In her last year as Mom at age 95 was dying of congestive heart failure, I was amazed at how many of her friends, some she had known for 50 years, others for 30 years, and some just 10 years or so visited her frequently. Sometimes there were shouts of great merriment. Other times it was a time of reflection, of that gentle gossip among old friends, or of Mom reading one of her favorite poems by Billy Collins. Then it dawned on me that Mom had taught Bible for over 65 years and these were her students. This was their way of thanking her for bringing a very real Jesus into their lives.
As hospice was called in, her oldest Kentucky friend, Joyce Rose now with just one kidney after her own surgery and in her late 80s, visited bringing homemade soups because Mom could not get solid food down anymore. When we moved to Kentucky in 1950 to a tiny hamlet called Pewee Valley, Joyce lived just down Maple Avenue from our house on the corner of Maple and Elm Street. She had five children and often found herself at the doctor’s office (my Dad) and visited Mom’s kitchen. Then Mom, a nurse, gave allergy shots to one of Joyce’s children and never charged for it. A deep and lasting friendship grew between them.
On one of her last visits, I asked Joyce to help me remember the people that lived on Maple Avenue, Pewee Valley, during the 1950s. It was such a momentous time in our lives. It was our first real house with a big yard and fabulous big trees. There were only 650 people in Pewee Valley when we moved there, so it was a very small town. My Dad was setting up medical practice after years in internship, residency and four years in WW II. My brother and I were adjusting to our fifth (and third) school. Of course that first Sunday, Mom trotted us all off to our new church in the next village. Within hours everyone on Maple Avenue knew who we were, and within days, we had met all the kids that lived up and down the street. And within months our side yard had baseball games going, rabbits being raised in the other side yard, and Duchess, my horse, was munching everything in sight in the back field.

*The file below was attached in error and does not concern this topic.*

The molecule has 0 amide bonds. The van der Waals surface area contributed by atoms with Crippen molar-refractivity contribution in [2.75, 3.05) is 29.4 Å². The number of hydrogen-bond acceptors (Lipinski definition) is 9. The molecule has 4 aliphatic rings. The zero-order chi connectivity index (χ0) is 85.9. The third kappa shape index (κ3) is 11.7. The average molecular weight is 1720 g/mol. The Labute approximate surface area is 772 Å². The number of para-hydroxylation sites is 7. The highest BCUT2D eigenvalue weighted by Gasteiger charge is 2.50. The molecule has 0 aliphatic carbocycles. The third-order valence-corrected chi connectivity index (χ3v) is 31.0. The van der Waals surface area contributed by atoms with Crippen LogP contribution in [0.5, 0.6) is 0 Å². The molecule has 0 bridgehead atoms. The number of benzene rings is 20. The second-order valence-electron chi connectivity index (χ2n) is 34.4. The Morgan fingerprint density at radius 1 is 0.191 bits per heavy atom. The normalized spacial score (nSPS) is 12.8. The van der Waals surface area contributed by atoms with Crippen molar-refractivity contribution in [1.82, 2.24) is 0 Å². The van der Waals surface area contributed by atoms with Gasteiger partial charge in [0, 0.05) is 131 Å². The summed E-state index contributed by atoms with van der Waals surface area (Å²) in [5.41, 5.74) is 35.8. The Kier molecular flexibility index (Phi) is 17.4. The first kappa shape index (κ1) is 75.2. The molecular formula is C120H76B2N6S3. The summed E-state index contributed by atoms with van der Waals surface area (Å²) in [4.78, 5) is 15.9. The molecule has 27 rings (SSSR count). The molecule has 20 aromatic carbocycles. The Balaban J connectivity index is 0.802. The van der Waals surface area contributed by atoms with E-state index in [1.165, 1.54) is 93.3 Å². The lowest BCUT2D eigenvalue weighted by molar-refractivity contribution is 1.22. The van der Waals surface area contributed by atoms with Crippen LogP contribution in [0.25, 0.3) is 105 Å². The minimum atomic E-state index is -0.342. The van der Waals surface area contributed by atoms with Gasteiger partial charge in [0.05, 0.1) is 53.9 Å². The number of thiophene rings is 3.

A couple of months after Mom died, Joyce phoned and asked if she could come over. She brought with her a piece of cardboard. She had drawn a couple of lines to represent Maple Avenue and there along the edges were the names of all the families that lived there in the 1950s. I almost burst into tears. Instead I hugged her tightly. I could imagine how many memories had flooded into her mind and soul and she drew the map. This was such a great act of love toward my Mom from her oldest Kentucky friend. And that is the heart of Maple Avenue.
My sister-in-law Diane Perrine Coon, whom I introduced last week, will be blogging Tuesday about Pewee Valley and memories of her childhood. Pewee, as the natives call it, is a lovely town with huge trees and beautiful, historical houses.
Thursday, another blog about being frugal, about my husband this time.
So this week seems a lot like, family week but that’s okay. I married into a marvelous bunch.
By the way, Pewee Valley is named for the pewee bird seen to the left.
For the newspaper announcement of our engagement, I wrote, “George Bierce Perrine III is from Pewee Valley, Kentucky, and graduated from Transylvania College in Lexington, KY.” My mother took one look at that sentence and asked, “Can’t we say he’s from Louisville?” But all of that is true. George is vaguely related to the caustic writer Ambrose Bierce. Transylvania is a small Christian Church school. The name means across the wood and is in no way related to Dracula.
During the years George grew up, Pewee Valley was a charming and tiny town east of Louisville. It’s still a charming town but Louisville now surrounds it. His family lived in a lovely antebellum house on Maple Avenue, a street, as you would guess, with huge maple trees shading the yards. Pewee Valley is best known for being the home of Annie F. Johnston who wrote the Little Colonel books in the early 1900′s.
When I became a Perrine, I inherited a marvelous sister-in-law. Diane is brilliant. She graduated from Cornell and was a business executive for many years. Now, she’s a well-known scholar and researcher, an expert in the underground railroad in Kentucky and surrounding states. She’s also a popular speaker who gives programs about Kentucky country stores and other topics all around the state.
Diane had agreed to blog today on Pewee Valley, her memories of the town and her mother. Unfortunately, I got sick and didn’t have time to set it up. Diane Perrine Coon (google her–you’ll be impressed) will blog here next Tuesday. I’m so pleased she’s agreed.